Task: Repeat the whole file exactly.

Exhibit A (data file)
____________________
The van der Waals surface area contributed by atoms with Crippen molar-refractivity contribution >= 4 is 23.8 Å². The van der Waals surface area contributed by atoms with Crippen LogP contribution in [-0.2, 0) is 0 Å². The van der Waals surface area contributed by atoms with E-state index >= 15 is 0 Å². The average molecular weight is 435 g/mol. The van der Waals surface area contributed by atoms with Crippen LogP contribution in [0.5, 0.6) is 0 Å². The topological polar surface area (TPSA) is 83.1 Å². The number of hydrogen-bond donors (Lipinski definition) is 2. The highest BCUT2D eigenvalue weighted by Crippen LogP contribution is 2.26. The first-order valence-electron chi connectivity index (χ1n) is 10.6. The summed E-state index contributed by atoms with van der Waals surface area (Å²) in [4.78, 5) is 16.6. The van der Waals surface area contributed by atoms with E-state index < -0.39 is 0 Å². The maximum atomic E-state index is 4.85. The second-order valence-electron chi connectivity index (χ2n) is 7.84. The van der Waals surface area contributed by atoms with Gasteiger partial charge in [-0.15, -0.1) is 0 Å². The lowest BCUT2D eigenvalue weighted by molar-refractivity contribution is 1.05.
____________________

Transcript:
The van der Waals surface area contributed by atoms with Crippen molar-refractivity contribution >= 4 is 23.8 Å². The van der Waals surface area contributed by atoms with Crippen LogP contribution in [-0.2, 0) is 0 Å². The van der Waals surface area contributed by atoms with E-state index >= 15 is 0 Å². The average molecular weight is 435 g/mol. The van der Waals surface area contributed by atoms with Crippen LogP contribution in [0.5, 0.6) is 0 Å². The topological polar surface area (TPSA) is 83.1 Å². The number of hydrogen-bond donors (Lipinski definition) is 2. The highest BCUT2D eigenvalue weighted by Crippen LogP contribution is 2.26. The first-order valence-electron chi connectivity index (χ1n) is 10.6. The summed E-state index contributed by atoms with van der Waals surface area (Å²) in [4.78, 5) is 16.6. The van der Waals surface area contributed by atoms with E-state index < -0.39 is 0 Å². The maximum atomic E-state index is 4.85. The second-order valence-electron chi connectivity index (χ2n) is 7.84. The van der Waals surface area contributed by atoms with Gasteiger partial charge in [-0.15, -0.1) is 0 Å². The lowest BCUT2D eigenvalue weighted by molar-refractivity contribution is 1.05.